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The open source movement involves much more than simply providing free code for software creation.

Open source represents a development model and way for individuals, companies and communities to work together. Encouraging open source in an open mobility ecosystem might take the form of an organisation utilising open source software rather than proprietary software or contributing to open source repositories or resources. Some argue that open source has been an essential element driving forward progress in the computing landscape until now, enabling the creation of software ecosystems and new technologies. [1]

Free or open source software allows the broadest array of users to access, test, and develop novel add-ons to software code to meet unmet needs or increase a program’s capabilities. It also provides flexibility to change the software as needs or connected technologies develop, in contrast to vendor lock-in which occurs when the cost or complexity involved in changing software is too high for individuals or organisations to change providers despite its inadequacies meeting their needs.


Proprietary software
Free software 
Direct profit
Yes No
License costs
Yes No
Binary code Source and binary code
Trade secret Openly available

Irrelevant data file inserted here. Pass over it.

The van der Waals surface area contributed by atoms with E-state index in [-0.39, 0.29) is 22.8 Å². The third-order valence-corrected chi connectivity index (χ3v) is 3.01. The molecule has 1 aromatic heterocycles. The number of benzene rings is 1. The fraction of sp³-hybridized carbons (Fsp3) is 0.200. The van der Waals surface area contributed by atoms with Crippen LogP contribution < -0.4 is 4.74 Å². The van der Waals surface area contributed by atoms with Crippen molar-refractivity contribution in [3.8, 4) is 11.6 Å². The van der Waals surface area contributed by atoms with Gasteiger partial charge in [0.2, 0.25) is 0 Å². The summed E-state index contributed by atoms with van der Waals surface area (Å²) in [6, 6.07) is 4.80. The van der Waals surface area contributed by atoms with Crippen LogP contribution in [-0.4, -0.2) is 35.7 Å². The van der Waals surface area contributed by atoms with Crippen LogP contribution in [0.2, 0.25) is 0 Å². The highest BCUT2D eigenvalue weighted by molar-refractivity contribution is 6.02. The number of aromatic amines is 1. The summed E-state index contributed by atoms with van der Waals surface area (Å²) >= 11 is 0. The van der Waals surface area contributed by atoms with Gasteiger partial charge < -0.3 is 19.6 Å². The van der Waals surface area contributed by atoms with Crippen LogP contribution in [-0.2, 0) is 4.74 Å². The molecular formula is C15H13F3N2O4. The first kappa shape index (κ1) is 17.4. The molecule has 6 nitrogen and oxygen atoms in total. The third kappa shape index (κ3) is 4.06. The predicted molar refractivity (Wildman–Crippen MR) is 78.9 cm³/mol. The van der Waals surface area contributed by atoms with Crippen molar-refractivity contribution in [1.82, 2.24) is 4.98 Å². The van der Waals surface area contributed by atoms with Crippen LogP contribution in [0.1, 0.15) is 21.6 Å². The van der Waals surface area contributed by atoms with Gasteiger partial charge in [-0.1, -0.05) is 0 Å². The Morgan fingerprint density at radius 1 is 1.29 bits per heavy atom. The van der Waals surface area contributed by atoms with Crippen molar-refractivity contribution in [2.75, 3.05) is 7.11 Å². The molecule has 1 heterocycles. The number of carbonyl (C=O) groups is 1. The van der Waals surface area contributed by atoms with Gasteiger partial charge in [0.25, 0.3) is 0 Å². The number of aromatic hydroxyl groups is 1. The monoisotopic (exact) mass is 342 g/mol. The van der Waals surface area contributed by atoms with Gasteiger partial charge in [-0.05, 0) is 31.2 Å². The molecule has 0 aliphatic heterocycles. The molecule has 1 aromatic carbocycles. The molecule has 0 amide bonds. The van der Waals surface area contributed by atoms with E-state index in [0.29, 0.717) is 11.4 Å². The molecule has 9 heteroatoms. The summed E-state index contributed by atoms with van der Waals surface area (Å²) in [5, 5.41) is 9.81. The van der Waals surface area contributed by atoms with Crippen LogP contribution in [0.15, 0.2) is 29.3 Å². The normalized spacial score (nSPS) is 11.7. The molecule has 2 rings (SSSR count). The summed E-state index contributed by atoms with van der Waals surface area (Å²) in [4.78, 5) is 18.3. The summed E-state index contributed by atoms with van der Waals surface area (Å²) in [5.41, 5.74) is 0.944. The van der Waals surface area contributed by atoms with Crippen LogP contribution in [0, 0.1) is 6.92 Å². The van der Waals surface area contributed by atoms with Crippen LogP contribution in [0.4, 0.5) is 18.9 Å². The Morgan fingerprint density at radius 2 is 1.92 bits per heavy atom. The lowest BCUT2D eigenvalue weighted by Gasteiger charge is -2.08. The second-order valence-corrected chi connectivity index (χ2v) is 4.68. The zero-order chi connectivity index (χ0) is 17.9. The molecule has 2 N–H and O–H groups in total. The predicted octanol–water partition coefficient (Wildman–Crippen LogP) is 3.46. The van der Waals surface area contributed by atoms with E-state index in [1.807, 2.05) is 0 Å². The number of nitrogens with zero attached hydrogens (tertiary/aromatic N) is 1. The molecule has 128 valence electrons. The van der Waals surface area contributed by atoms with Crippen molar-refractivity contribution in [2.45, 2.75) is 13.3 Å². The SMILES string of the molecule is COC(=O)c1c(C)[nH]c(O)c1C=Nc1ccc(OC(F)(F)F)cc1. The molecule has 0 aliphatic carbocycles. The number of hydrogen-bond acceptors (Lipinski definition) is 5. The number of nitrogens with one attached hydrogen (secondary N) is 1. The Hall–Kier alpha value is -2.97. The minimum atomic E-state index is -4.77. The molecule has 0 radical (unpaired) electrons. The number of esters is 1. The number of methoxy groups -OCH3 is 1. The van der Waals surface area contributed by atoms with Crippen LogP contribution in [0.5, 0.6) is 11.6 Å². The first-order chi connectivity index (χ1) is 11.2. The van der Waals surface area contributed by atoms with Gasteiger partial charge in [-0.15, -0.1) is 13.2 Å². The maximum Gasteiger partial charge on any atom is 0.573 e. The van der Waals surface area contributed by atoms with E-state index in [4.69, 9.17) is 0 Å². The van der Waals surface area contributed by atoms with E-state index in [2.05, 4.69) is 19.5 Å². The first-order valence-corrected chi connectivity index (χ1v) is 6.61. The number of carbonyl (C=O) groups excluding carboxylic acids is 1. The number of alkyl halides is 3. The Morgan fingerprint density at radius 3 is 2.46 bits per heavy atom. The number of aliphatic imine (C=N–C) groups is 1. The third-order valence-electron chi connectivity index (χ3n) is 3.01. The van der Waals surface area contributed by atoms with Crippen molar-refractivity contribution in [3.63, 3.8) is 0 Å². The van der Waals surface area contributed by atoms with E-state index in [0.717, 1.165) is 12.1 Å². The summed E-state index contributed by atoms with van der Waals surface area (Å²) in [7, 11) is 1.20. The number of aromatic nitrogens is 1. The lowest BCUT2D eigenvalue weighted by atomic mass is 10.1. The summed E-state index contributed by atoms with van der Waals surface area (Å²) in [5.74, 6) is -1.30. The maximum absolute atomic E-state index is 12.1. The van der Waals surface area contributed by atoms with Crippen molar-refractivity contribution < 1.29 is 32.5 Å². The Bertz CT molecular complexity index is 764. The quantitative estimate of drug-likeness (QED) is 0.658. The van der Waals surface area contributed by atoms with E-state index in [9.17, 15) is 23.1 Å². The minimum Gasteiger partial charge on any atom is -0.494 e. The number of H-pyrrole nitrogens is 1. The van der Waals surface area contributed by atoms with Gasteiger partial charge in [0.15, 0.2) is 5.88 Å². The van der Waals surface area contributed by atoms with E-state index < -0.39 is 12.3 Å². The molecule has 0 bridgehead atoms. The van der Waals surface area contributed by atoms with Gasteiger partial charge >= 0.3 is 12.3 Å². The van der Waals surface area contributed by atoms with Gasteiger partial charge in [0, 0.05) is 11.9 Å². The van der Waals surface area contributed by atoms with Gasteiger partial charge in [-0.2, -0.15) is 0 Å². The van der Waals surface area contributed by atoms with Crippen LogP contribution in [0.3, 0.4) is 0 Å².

Forbidden Encouraged 
Forbidden Allowed
Businesses  Communities, individuals, businesses 
New compilable
No Yes


Proprietary software vs free software
[Adapted from: Saleck, T. 2005. Chefsache Open Source. Kostenvorteile und Unabhängigkeit durch Open Source. Vieweg; Germany.]


There are a number of open source licenses that can be applied to open source software or artistic works, which specify how it can be used by others. [2] They can contain limitations in use to varying degrees. For instance some licenses allow any types of modifications to be made to the code to create something new, even if the new code becomes a proprietary product. Conversely, the license might be copyleft in nature which provides that the code or work may be used, modified and distributed freely by others as long as anything derived from it is bound by the same conditions as the original code or source. 

The initiative Public Money, Public Code is calling for any software developed by governments to be made publicly available under a Free and Open Source Software licence. [3] In line with this and as part of its technological sovereignty strategy, the Barcelona city administration is currently phasing out the use of proprietary software. This will be enabled by outsourcing IT projects to local small and medium sized enterprises and employing developers to build software programs for its own specific needs.

[1] Haff, G. (2018) How Open Source Ate Software. Apress.

[2] For example, refer to Producing Open Source Software 

Best practice:

[3] Public money, public code